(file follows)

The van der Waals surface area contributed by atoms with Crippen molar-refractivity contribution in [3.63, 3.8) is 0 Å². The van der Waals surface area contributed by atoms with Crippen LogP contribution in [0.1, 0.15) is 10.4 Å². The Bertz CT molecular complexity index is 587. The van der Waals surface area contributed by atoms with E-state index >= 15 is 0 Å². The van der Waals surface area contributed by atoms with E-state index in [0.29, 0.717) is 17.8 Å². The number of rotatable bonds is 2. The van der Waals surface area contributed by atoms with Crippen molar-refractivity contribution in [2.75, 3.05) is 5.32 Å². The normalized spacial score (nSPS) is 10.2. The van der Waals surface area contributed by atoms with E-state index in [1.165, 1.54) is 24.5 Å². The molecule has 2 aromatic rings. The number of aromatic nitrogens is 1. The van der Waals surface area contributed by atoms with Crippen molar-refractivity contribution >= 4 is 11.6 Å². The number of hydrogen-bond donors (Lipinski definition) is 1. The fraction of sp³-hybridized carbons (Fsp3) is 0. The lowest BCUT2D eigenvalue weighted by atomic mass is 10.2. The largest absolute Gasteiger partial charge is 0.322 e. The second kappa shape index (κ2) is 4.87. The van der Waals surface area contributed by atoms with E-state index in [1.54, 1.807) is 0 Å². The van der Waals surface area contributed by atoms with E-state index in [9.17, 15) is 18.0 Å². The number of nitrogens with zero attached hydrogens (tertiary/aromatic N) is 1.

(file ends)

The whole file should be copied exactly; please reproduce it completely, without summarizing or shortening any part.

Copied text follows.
The van der Waals surface area contributed by atoms with Crippen molar-refractivity contribution in [3.63, 3.8) is 0 Å². The van der Waals surface area contributed by atoms with Crippen LogP contribution in [0.1, 0.15) is 10.4 Å². The Bertz CT molecular complexity index is 587. The van der Waals surface area contributed by atoms with E-state index >= 15 is 0 Å². The van der Waals surface area contributed by atoms with E-state index in [0.29, 0.717) is 17.8 Å². The number of rotatable bonds is 2. The van der Waals surface area contributed by atoms with Crippen molar-refractivity contribution in [2.75, 3.05) is 5.32 Å². The normalized spacial score (nSPS) is 10.2. The van der Waals surface area contributed by atoms with E-state index in [1.165, 1.54) is 24.5 Å². The molecule has 2 aromatic rings. The number of aromatic nitrogens is 1. The van der Waals surface area contributed by atoms with Crippen molar-refractivity contribution >= 4 is 11.6 Å². The number of hydrogen-bond donors (Lipinski definition) is 1. The fraction of sp³-hybridized carbons (Fsp3) is 0. The lowest BCUT2D eigenvalue weighted by atomic mass is 10.2. The largest absolute Gasteiger partial charge is 0.322 e. The second kappa shape index (κ2) is 4.87. The van der Waals surface area contributed by atoms with E-state index in [1.54, 1.807) is 0 Å². The van der Waals surface area contributed by atoms with E-state index in [9.17, 15) is 18.0 Å². The number of nitrogens with zero attached hydrogens (tertiary/aromatic N) is 1.